Modeling animal movement to manage landscapes Public Deposited

http://ir.library.oregonstate.edu/concern/graduate_thesis_or_dissertations/mc87pt36z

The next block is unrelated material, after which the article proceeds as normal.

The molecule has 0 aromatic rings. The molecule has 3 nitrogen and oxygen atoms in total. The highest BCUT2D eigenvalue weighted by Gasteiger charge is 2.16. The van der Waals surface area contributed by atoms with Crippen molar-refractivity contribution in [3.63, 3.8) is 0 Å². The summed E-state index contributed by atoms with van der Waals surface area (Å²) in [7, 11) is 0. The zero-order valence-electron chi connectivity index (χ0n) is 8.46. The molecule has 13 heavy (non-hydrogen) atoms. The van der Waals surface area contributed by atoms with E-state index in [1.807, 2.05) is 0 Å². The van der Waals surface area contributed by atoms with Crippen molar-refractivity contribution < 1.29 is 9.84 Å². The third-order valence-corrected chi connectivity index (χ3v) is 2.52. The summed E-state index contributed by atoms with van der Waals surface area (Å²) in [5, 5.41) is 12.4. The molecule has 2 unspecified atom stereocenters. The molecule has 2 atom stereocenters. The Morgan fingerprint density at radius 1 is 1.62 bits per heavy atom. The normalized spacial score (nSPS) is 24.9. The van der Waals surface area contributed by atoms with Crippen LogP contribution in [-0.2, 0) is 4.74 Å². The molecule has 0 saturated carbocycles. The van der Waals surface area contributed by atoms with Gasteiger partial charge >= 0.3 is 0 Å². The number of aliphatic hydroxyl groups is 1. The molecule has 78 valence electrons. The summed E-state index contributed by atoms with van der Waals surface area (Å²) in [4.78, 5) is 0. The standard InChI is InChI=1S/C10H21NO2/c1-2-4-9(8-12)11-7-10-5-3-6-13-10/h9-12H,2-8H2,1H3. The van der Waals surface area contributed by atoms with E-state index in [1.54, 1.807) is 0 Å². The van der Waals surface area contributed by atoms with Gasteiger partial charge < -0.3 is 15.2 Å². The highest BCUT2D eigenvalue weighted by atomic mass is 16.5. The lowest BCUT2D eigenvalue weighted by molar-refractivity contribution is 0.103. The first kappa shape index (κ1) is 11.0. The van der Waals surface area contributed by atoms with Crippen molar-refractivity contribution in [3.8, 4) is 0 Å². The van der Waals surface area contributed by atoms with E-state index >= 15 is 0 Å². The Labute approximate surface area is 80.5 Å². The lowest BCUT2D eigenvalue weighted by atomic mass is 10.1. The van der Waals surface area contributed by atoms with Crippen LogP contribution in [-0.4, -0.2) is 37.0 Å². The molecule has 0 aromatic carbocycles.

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  • Managing rangelands with livestock grazing is a tool that can be applied to obtain vegetation management objectives. Animals utilize available resources, which vary in quantity and quality, across the landscape. Their movements are adjusted to the spatial and temporal heterogeneity of resource distribution. Controlling livestock distribution is fundamental to economically and ecologically sustainable livestock production systems on range and pasturelands. Having an understanding of animal movements in relations to scale will help develop strategies to better management livestock over entire landscapes. The research site was the Sierra Foothill Research and Extension Center (SFREC) in Marysville, California. The study was conducted on four annual rangeland pastures, average 25 hectares each. Two 20 cow herds grazed one pair of pastures one week and the pair the following week during January, March, April-May and August, during 2001, 2002, and 2003. Beef cow locations, turning angles, travel paths, and travel speed were determined with six cows in each of two herds of 20 cows equipped with global positioning collars. Individual measurements were recorded at five-minute intervals throughout the entire 5-7 days, recording longitude and latitude positions, date, time, elevation and a general measurement of horizontal and vertical activity. Cattle positions were analyzed to determine the fractal dimensions of movement and then modeled to determine what landscape attributes affected this movement. Domains of scale were detected whereas cattle movement at smaller ranges (< 40 meters) was less tortuous than at the larger ranges, 40 to 200 meters. Animal activities (grazing, resting and cruising) were also affected by landscape attributes. The research provided an understanding of how to apply spatial models of livestock movements that will aid in managing cattle distribution. Understanding how the ecological attributes and managerial options can affect distribution can lead to a better understanding of methods to manipulate cattle movement.
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